Udaipur – Venice of the East, 007 and saris
India is a vibrant country steeped in tradition, culture and contrasts. She boasts mountain ranges, sweeping plateaus (deccans) and deserts, and modern sky-scrapers developed next to slums and temples.
Udaipur nestles in the south western part of Rajasthan and revels in its title of “The Venice of the East” and home to James Bond’s Octopussy. After a few days in Jaipur, Rajasthan’s capital, I am looking forward to discovering Udaipur’s secrets.
Travelling from Jaipur on an overnight train was supposed to deliver me to Udaipur Central energised and ready to explore what the city has in store for me. Crawling into cot 12 in carriage B, my nightmare began. I’m not expecting luxury. But sheets that medical staff in a war zone’s makeshift hospital would instantly reject and blankets as rough as a blacksmith’s hands soon dispels thoughts of a restful night. I pray the train’s distinctive clickity-clak clickity-clak would be a welcome lullaby and send me into deep slumber. And it might have done if only the train and my bunk hadn’t conspired to provide a 6 hour roller-coaster ride.
It’s amazing how quickly a tired, lethargic body can transform itself. I rub my blood-shot eyes and marvel at Swaroop Vilas Hotel’s location. A cold shower energises me and I’m soon tucking into scrambled eggs made with spices, onions and potatoes served with roti and accompanied by hot spicy pickles. It is early. A chorus of birds compete with a Bollywood actor serenading his sweet-heart on TV. The sun lazily begins to show itself and last night is quickly forgotten.
Anil introduces himself as our chauffeur. His air-conditioned car is surprisingly clean. First stop is Jagdish Temple. Exquisitely carved pillars, decorated ceilings and a spire adorned with images of dancers, elephants and musicians welcome me to this 17th century temple dedicated to Lord Vishnu, the Hindu God. The four armed idol of Vishnu, that is said to have been carved from single black stone, stirs me.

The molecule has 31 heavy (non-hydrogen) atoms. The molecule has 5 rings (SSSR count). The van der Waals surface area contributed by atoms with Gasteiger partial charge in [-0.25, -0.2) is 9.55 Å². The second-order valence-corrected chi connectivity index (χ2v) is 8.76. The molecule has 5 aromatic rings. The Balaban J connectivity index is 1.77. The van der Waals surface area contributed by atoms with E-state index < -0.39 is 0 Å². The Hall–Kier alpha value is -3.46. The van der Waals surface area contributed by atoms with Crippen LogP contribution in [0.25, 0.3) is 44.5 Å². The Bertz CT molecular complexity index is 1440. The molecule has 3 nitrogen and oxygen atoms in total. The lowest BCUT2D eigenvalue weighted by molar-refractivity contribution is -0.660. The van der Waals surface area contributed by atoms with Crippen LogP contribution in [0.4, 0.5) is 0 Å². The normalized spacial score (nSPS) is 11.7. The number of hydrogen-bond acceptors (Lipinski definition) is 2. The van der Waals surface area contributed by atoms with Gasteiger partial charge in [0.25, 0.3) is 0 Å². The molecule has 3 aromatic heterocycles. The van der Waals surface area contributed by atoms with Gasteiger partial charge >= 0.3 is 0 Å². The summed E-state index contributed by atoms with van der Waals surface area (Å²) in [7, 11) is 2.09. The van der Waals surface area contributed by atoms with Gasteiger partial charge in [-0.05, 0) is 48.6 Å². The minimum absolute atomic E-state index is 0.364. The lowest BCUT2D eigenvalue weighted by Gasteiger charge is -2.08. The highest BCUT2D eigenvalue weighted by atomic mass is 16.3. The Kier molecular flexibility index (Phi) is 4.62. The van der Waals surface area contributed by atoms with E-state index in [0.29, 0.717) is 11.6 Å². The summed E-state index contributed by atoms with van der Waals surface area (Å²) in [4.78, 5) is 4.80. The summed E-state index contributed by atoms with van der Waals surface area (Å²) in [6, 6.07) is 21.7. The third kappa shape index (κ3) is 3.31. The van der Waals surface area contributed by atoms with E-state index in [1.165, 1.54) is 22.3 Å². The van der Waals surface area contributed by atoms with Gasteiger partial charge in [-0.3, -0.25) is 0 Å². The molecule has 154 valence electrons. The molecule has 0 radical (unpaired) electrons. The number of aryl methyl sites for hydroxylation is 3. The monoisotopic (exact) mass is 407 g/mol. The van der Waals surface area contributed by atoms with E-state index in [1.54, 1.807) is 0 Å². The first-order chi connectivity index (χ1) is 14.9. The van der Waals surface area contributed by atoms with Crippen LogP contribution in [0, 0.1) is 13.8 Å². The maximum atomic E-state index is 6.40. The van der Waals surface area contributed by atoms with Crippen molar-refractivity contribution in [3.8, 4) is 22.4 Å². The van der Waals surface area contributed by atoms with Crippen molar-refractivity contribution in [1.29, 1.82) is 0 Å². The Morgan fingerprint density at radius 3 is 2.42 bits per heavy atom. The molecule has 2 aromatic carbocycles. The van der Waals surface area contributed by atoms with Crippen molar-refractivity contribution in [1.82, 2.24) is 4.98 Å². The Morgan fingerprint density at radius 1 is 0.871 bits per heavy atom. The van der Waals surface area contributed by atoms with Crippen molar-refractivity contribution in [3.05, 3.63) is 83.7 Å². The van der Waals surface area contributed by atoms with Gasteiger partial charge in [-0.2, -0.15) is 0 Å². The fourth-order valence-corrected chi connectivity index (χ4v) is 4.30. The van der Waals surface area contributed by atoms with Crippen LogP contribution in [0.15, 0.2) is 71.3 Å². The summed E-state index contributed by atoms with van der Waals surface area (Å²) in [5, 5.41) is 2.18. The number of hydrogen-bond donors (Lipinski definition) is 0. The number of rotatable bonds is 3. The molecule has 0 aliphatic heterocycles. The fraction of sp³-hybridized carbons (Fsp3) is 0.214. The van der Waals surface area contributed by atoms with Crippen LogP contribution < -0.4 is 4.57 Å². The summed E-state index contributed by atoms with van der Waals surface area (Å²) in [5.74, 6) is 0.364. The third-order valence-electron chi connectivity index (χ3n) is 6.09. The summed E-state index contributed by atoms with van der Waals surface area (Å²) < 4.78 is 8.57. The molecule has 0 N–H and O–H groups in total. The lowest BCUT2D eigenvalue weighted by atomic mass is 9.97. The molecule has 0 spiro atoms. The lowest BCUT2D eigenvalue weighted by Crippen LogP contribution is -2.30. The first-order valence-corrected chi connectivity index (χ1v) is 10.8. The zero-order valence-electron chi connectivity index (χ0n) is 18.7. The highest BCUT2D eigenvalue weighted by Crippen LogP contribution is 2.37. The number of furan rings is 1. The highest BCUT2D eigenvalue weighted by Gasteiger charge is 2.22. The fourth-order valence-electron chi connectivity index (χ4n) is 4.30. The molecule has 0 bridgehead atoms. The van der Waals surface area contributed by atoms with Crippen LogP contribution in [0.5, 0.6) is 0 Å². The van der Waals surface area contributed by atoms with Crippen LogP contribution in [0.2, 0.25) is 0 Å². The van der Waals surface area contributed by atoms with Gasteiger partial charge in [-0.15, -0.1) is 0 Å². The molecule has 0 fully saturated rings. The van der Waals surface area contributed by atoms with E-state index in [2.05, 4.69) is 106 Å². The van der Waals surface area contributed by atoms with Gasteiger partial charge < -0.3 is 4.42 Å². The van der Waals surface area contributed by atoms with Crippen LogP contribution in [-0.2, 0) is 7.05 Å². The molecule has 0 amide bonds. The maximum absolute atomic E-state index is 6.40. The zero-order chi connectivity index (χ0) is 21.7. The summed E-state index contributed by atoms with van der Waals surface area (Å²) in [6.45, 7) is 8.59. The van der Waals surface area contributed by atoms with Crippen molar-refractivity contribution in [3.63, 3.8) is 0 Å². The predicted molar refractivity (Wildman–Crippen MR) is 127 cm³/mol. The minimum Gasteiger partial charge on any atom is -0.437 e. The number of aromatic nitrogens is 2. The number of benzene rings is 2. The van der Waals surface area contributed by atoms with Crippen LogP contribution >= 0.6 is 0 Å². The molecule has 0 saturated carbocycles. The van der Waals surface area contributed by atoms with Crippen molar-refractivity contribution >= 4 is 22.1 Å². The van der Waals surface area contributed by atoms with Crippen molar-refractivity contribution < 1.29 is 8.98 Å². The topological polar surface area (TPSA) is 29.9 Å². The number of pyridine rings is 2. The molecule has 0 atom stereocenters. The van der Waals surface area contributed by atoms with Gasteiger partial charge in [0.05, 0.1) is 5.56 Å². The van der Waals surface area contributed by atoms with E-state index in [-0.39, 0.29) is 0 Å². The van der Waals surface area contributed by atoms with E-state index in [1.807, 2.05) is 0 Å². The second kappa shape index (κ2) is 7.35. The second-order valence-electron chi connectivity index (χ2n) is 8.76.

Udaipur’s City Palace is reputedly Rajasthan’s largest. Paintings of maharajas, Mewar art and mosaics adorn the walls. Unobstructed views across Lake Pichola, quaint courtyards and sun-filtered rooms make it easy to understand why Udaipur’s Royal Family still occupy parts of the Palace. I imagine myself as Roger Moore sipping vodka martini as I stroll through the labyrinth of marbled courtyards.
The short drive through the Western Ghats to the 8th century Eklingji temple gives me just enough time to admire the inside of my eyelids. Anil warns me that “opportunists” occasionally steal shoes from outside the temple that’s dedicated to Lord Shiva. I ponder the solution he presents me and then hesitantly remove my left shoe. Twenty paces later, I discard my right shoe – that would keep them guessing! Amused by his ingenuity, I progress and am welcomed by a huge sculpture of Nandi, the sacred bull who was Shiva’s loyal steed.
Hilarity ensues as I struggle to recall where I had left my shoes! I slept well that evening.
The city buzzes with early morning activity. Vendors set up their market stalls and swat flies; school children walk carefree in a timeless state; dogs sleep under the shade of a tree and buses crammed with at least twice their legal capacity chug slowly through dusty streets. An old woman is bent over an old Singer sewing machine. Other women go about their daily routines – they remind of a school of Angel Fish as they glide serenely in brightly coloured saris.
The highlight is yet to come. Winding roads, pot-holes and absent-minded cows make the 64 kms to Kumbhalgarh Fort seem like 640. My first view of this 15th century construction leaves a lasting impression as I survey its perimeter walls – surpassed in size only by The Great Wall of China. No wonder it was only captured once – and then only because the invaders poisoned the water supply.
The short walk uphill to the ‘Badal mahal’ (Palace of Clouds) rewards me with 360 degree panoramic views. There is no way I can explore all 350 temples within the fort’s grounds. Surrounded by 13 mountain peaks, it’s an impressive sight.
A blissful evening is spent walking through Udaipur’s narrow cobbled streets. Cows roam without a care in the world, the sounds of children swimming in the Ghats and old men sipping piping hot chai all add to the charm. Udaipur’s romantic nature is matched only by the warmth and friendliness of its people. This is India showing all her endless charm.
After dinner under the stars, I’m already planning my next trip to the city of the mighty Rajputs!
Mark Gwilliam travelled with TravelMixx which offer an excellent selection of tours as well as highly customised individual packages throughout Rajasthan. See www.travelmixx.com